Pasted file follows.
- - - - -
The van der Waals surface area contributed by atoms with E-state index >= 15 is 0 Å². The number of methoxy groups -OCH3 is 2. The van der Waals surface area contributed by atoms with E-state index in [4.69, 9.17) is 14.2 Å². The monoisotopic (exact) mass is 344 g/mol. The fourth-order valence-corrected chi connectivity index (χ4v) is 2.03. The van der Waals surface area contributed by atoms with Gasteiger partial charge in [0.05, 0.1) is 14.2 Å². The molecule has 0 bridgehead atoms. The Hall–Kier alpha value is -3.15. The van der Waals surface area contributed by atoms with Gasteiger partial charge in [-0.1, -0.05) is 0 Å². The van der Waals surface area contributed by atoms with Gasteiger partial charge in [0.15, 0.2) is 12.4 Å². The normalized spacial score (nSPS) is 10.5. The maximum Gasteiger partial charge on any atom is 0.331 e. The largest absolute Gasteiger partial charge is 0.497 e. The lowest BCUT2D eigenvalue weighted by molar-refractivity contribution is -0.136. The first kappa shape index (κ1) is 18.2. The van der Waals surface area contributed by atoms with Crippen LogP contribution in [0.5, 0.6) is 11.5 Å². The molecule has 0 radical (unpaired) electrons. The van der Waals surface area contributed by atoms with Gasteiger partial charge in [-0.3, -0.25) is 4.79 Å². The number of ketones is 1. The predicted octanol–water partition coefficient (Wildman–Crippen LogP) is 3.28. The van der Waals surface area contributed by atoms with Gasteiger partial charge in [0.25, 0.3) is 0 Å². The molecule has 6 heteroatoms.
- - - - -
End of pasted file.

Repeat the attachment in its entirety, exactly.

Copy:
The van der Waals surface area contributed by atoms with E-state index >= 15 is 0 Å². The number of methoxy groups -OCH3 is 2. The van der Waals surface area contributed by atoms with E-state index in [4.69, 9.17) is 14.2 Å². The monoisotopic (exact) mass is 344 g/mol. The fourth-order valence-corrected chi connectivity index (χ4v) is 2.03. The van der Waals surface area contributed by atoms with Gasteiger partial charge in [0.05, 0.1) is 14.2 Å². The molecule has 0 bridgehead atoms. The Hall–Kier alpha value is -3.15. The van der Waals surface area contributed by atoms with Gasteiger partial charge in [-0.1, -0.05) is 0 Å². The van der Waals surface area contributed by atoms with Gasteiger partial charge in [0.15, 0.2) is 12.4 Å². The normalized spacial score (nSPS) is 10.5. The maximum Gasteiger partial charge on any atom is 0.331 e. The largest absolute Gasteiger partial charge is 0.497 e. The lowest BCUT2D eigenvalue weighted by molar-refractivity contribution is -0.136. The first kappa shape index (κ1) is 18.2. The van der Waals surface area contributed by atoms with Crippen LogP contribution in [0.5, 0.6) is 11.5 Å². The molecule has 0 radical (unpaired) electrons. The van der Waals surface area contributed by atoms with Gasteiger partial charge in [-0.3, -0.25) is 4.79 Å². The number of ketones is 1. The predicted octanol–water partition coefficient (Wildman–Crippen LogP) is 3.28. The van der Waals surface area contributed by atoms with Gasteiger partial charge in [0.25, 0.3) is 0 Å². The molecule has 6 heteroatoms.